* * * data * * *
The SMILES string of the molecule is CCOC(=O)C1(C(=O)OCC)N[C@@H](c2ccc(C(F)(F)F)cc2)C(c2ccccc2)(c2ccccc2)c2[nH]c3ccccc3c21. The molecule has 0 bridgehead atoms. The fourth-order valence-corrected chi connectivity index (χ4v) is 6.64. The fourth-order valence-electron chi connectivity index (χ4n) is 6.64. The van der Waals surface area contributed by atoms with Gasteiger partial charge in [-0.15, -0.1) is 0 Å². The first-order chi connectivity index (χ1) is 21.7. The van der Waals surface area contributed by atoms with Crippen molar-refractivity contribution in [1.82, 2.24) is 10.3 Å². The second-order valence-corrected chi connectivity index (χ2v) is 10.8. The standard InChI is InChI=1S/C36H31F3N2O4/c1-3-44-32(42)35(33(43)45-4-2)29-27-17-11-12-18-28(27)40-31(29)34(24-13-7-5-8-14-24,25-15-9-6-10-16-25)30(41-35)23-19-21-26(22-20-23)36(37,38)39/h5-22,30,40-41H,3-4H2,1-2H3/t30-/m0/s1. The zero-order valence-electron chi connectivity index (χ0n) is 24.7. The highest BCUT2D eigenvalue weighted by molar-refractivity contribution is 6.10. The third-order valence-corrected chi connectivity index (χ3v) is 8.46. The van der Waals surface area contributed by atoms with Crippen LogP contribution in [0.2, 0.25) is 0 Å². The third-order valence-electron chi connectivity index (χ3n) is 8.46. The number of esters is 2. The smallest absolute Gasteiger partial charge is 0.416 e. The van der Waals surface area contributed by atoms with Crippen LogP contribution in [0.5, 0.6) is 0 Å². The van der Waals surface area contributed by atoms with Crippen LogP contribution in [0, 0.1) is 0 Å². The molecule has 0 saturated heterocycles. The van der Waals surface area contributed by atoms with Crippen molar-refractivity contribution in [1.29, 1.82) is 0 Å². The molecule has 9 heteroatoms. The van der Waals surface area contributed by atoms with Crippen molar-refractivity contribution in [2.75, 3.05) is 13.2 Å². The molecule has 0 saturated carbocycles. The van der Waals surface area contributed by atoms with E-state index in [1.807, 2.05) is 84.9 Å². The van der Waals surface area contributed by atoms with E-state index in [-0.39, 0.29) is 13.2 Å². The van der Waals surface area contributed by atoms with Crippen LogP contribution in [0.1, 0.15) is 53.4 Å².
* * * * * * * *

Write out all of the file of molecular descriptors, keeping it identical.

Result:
The SMILES string of the molecule is CCOC(=O)C1(C(=O)OCC)N[C@@H](c2ccc(C(F)(F)F)cc2)C(c2ccccc2)(c2ccccc2)c2[nH]c3ccccc3c21. The molecule has 0 bridgehead atoms. The fourth-order valence-corrected chi connectivity index (χ4v) is 6.64. The fourth-order valence-electron chi connectivity index (χ4n) is 6.64. The van der Waals surface area contributed by atoms with Gasteiger partial charge in [-0.15, -0.1) is 0 Å². The first-order chi connectivity index (χ1) is 21.7. The van der Waals surface area contributed by atoms with Crippen molar-refractivity contribution in [1.82, 2.24) is 10.3 Å². The second-order valence-corrected chi connectivity index (χ2v) is 10.8. The standard InChI is InChI=1S/C36H31F3N2O4/c1-3-44-32(42)35(33(43)45-4-2)29-27-17-11-12-18-28(27)40-31(29)34(24-13-7-5-8-14-24,25-15-9-6-10-16-25)30(41-35)23-19-21-26(22-20-23)36(37,38)39/h5-22,30,40-41H,3-4H2,1-2H3/t30-/m0/s1. The zero-order valence-electron chi connectivity index (χ0n) is 24.7. The highest BCUT2D eigenvalue weighted by molar-refractivity contribution is 6.10. The third-order valence-corrected chi connectivity index (χ3v) is 8.46. The van der Waals surface area contributed by atoms with Crippen LogP contribution in [0.2, 0.25) is 0 Å². The third-order valence-electron chi connectivity index (χ3n) is 8.46. The number of esters is 2. The smallest absolute Gasteiger partial charge is 0.416 e. The van der Waals surface area contributed by atoms with Crippen LogP contribution in [0.5, 0.6) is 0 Å². The van der Waals surface area contributed by atoms with Crippen LogP contribution in [0, 0.1) is 0 Å². The molecule has 0 saturated heterocycles. The van der Waals surface area contributed by atoms with Crippen molar-refractivity contribution in [1.29, 1.82) is 0 Å². The molecule has 9 heteroatoms. The van der Waals surface area contributed by atoms with Crippen molar-refractivity contribution in [2.75, 3.05) is 13.2 Å². The molecule has 0 saturated carbocycles. The van der Waals surface area contributed by atoms with E-state index in [1.807, 2.05) is 84.9 Å². The van der Waals surface area contributed by atoms with E-state index in [-0.39, 0.29) is 13.2 Å². The van der Waals surface area contributed by atoms with Crippen LogP contribution in [0.1, 0.15) is 53.4 Å².